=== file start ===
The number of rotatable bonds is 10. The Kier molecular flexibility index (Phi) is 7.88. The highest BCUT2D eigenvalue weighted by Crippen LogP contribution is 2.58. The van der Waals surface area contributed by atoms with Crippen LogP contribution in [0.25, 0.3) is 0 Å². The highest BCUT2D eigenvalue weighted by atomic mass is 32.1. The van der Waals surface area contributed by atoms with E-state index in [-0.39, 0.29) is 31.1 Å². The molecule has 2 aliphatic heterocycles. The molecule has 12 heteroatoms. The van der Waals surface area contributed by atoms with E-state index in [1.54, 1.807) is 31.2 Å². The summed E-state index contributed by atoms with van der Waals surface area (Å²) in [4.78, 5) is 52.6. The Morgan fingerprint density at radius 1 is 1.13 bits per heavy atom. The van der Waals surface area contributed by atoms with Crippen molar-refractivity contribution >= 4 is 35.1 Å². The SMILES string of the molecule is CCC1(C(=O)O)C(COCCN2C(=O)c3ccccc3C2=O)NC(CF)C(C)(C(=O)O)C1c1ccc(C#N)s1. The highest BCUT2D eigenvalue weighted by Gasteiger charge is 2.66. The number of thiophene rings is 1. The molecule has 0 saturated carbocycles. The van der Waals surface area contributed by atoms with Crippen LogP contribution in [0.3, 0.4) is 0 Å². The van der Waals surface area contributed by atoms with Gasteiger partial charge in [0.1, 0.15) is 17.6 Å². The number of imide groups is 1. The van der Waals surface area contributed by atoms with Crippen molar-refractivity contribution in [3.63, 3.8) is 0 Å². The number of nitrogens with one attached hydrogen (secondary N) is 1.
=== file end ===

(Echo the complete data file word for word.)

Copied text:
The number of rotatable bonds is 10. The Kier molecular flexibility index (Phi) is 7.88. The highest BCUT2D eigenvalue weighted by Crippen LogP contribution is 2.58. The van der Waals surface area contributed by atoms with Crippen LogP contribution in [0.25, 0.3) is 0 Å². The highest BCUT2D eigenvalue weighted by atomic mass is 32.1. The van der Waals surface area contributed by atoms with E-state index in [-0.39, 0.29) is 31.1 Å². The molecule has 2 aliphatic heterocycles. The molecule has 12 heteroatoms. The van der Waals surface area contributed by atoms with E-state index in [1.54, 1.807) is 31.2 Å². The summed E-state index contributed by atoms with van der Waals surface area (Å²) in [4.78, 5) is 52.6. The Morgan fingerprint density at radius 1 is 1.13 bits per heavy atom. The van der Waals surface area contributed by atoms with Crippen molar-refractivity contribution >= 4 is 35.1 Å². The SMILES string of the molecule is CCC1(C(=O)O)C(COCCN2C(=O)c3ccccc3C2=O)NC(CF)C(C)(C(=O)O)C1c1ccc(C#N)s1. The highest BCUT2D eigenvalue weighted by Gasteiger charge is 2.66. The number of thiophene rings is 1. The molecule has 0 saturated carbocycles. The van der Waals surface area contributed by atoms with Crippen LogP contribution in [0.3, 0.4) is 0 Å². The van der Waals surface area contributed by atoms with Gasteiger partial charge in [0.1, 0.15) is 17.6 Å². The number of imide groups is 1. The van der Waals surface area contributed by atoms with Crippen molar-refractivity contribution in [3.63, 3.8) is 0 Å². The number of nitrogens with one attached hydrogen (secondary N) is 1.